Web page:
Daughter of Osborne and Mildred Cox Howes; married William J. Smith, 1947 (divorced); children: two sons
After graduating from Bennington College in Vermont, Barbara Howes lived in Italy, England, France, and Haiti; she lived the remainder of her life in Vermont, with frequent visits to the West Indies. She had two sons and was divorced. Howes was the recipient of many fellowships and awards. Her professional activities were literary rather than academic; she was editor of Chimera magazine from 1943 to 1947.
In her essay in Poets on Poetry, Howes discussed the poets who have influenced her, her interest in translation and in adapting Old French and other literary forms to contemporary concerns, her purpose in writing, the importance in her work of domestic subject matter and of place, and her distrust of the "snarling little ego," her aversion to writers who "give in to violence and spite."
The constants in Howes' poetry are a detached, restrained tone that carries considerable tight-lipped intensity; an intellectual concern with physical and human nature and with the patterns and principles that underlie and relate their behavior; and a technique that is flexible, controlled, and relatively traditional. Unlike so many contemporary postmodernist poets, she did not write social protest about the women's movement or the Vietnam War, and she was neither confessional nor surrealistic. Also unlike them, she manipulated rather than abandoned conventional prosody.
Howes chose many traditional subjects, such as still-life; mythological personages; objects d'art; specific persons ("To W. Howes Auden on His Fiftieth Birthday"), places ("On a Bougainvillaea Vine at the Summer Palace," "Views of Oxford Colleges"), and occasions; and nature interpreted by and for civilization: a deer in hunting season "dropped like a monument," a dead toucan described as "a beak with a panache / chucked like an old shell back to the Caribbean."
Howes' most insistent theme is that unrestricted emotion blinds and imprisons if allowed to dominate either life or art. In "The New Leda," Howes speaks of the woman dedicated to the god, whether Zeus or Christ: "Her / limbo holds her like a fly in amber, / Beyond the reach of life." In "For an Old Friend," she imagines the friend thinking " This hullabaloo about life / is not my forte"; in "Radar and Unmarked Cars," she writes, "our / Radar / Will hold us True: / We need / Love / At a constant speed." Her aesthetic credo matches the personal one in "Portrait of the Artist": "For dear life some do / Many a hard thing, / Train the meticulous mind / Upon meaning, seek / And find, and yet discard / All that is not of reality's tough rind / …To be / Ascetic for life's sake, / Honest and passionate."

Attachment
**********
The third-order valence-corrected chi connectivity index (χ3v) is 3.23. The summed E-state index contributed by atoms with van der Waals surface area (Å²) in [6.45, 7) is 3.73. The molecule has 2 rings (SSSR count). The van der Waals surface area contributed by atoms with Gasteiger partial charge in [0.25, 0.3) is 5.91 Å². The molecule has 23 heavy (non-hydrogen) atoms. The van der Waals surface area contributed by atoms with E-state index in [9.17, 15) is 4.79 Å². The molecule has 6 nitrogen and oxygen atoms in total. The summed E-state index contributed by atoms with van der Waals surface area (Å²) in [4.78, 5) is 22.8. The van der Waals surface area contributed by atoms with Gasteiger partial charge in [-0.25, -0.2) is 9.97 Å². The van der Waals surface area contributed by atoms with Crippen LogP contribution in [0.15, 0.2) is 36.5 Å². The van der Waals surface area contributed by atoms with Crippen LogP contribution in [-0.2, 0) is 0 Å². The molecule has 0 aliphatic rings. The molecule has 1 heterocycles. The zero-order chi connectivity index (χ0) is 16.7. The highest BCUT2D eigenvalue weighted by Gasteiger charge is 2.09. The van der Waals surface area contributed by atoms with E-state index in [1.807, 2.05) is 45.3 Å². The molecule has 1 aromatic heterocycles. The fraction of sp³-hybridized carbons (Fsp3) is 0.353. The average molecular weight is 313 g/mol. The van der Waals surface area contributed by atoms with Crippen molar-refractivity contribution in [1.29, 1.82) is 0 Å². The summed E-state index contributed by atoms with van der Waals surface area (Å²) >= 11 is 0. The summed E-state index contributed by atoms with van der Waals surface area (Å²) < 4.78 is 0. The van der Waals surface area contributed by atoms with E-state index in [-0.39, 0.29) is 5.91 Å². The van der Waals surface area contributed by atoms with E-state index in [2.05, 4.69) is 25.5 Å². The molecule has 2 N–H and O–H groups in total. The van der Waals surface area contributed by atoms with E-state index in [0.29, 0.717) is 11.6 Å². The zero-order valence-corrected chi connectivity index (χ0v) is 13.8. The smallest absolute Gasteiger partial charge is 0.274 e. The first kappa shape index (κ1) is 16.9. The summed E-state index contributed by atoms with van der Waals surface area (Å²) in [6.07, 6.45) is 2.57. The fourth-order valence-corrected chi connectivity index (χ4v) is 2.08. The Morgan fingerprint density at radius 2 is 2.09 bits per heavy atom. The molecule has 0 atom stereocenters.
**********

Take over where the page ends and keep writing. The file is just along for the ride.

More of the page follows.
The effect of this personal and aesthetic credo on her work is both her poems' strength and their weakness. In a poem like "Still-life: New England," the tone of restrained disgust and assumed indifference is deliberately and successfully used to create horror, the ironic opposite of indifference. But when, in "Dream of a Good Day," Howes puts all the action of the poem into conventional romantic dreams of sailing and discovering (i.e., making a poem), which are quite separate from reality, and then uses only the last line to state but not to experience reality ("Then in the colloquial evening to come back to love"), the poem suffers because the honesty is there without the passion.
Yet it was passion that made her such a disciplined craftsperson. Howes speaks of the need to train the eye to notice and the ear to listen, to recognize the necessity of form ("language must have discipline to have meaning"), and to distinguish between the forms of art and journalism. It is this disciplined passion that enabled her to make her poetry "a way of life, not just an avocation," a way in which "one orders and deepens one's experience, and learns to understand what is happening in oneself and in others."
Overall, Howes' poetry strongly continues the "Apollonian" strain of Eliot, Stevens, and Wilbur, rather than the "Dionysian" strain of Whitman and Williams. But though she has not quite Eliot's dramatic compression, nor Stevens's mercurial imagination, nor Wilbur's classical balance, her depth of perception, firm ironic tone, and technical control make her a worthy member of their company.
The Undersea Farmer (1948). In the Cold Country: Poems (1954). Light and Dark: Poems (1959). Looking Up at Leaves (1966). The Blue Garden (1972). A Private Signal: Poems New and Selected (1977).
Bogan, L., Selected Criticism (1955). Friedman, N., Contemporary Poets (1975). Nemerov, H., ed., Poets on Poetry (1966). Untermeyer, L., ed., Modern American Poetry (1962). Reference works: CA (1974). Contemporary Poets (1975).WA.
Choice (Apr. 1978). NYHTB (15 Nov. 1959). NYT (4 Apr. 1954). SR (19 Mar. 1949). TLS (10 Feb. 1978).